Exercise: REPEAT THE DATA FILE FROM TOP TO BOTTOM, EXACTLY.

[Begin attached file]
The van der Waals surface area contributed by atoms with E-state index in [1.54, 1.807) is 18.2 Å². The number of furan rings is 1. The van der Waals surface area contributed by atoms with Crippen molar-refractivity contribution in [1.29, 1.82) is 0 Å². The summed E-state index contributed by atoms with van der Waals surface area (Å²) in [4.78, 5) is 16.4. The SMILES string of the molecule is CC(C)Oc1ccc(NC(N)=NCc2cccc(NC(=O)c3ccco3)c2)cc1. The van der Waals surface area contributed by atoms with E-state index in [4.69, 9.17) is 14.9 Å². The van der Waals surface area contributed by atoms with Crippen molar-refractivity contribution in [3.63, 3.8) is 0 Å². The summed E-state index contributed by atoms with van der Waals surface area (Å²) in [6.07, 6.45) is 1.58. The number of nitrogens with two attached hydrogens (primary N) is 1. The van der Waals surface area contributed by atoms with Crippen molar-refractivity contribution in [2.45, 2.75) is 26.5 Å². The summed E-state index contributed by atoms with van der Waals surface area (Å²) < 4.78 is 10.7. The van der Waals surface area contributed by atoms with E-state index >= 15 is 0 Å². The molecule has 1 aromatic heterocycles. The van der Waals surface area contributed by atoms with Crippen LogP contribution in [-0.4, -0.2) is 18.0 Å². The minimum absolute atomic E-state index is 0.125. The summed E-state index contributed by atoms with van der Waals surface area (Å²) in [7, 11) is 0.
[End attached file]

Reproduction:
The van der Waals surface area contributed by atoms with E-state index in [1.54, 1.807) is 18.2 Å². The number of furan rings is 1. The van der Waals surface area contributed by atoms with Crippen molar-refractivity contribution in [1.29, 1.82) is 0 Å². The summed E-state index contributed by atoms with van der Waals surface area (Å²) in [4.78, 5) is 16.4. The SMILES string of the molecule is CC(C)Oc1ccc(NC(N)=NCc2cccc(NC(=O)c3ccco3)c2)cc1. The van der Waals surface area contributed by atoms with E-state index in [4.69, 9.17) is 14.9 Å². The van der Waals surface area contributed by atoms with Crippen molar-refractivity contribution in [3.63, 3.8) is 0 Å². The summed E-state index contributed by atoms with van der Waals surface area (Å²) in [6.07, 6.45) is 1.58. The number of nitrogens with two attached hydrogens (primary N) is 1. The van der Waals surface area contributed by atoms with Crippen molar-refractivity contribution in [2.45, 2.75) is 26.5 Å². The summed E-state index contributed by atoms with van der Waals surface area (Å²) < 4.78 is 10.7. The van der Waals surface area contributed by atoms with E-state index >= 15 is 0 Å². The molecule has 1 aromatic heterocycles. The van der Waals surface area contributed by atoms with Crippen LogP contribution in [-0.4, -0.2) is 18.0 Å². The minimum absolute atomic E-state index is 0.125. The summed E-state index contributed by atoms with van der Waals surface area (Å²) in [7, 11) is 0.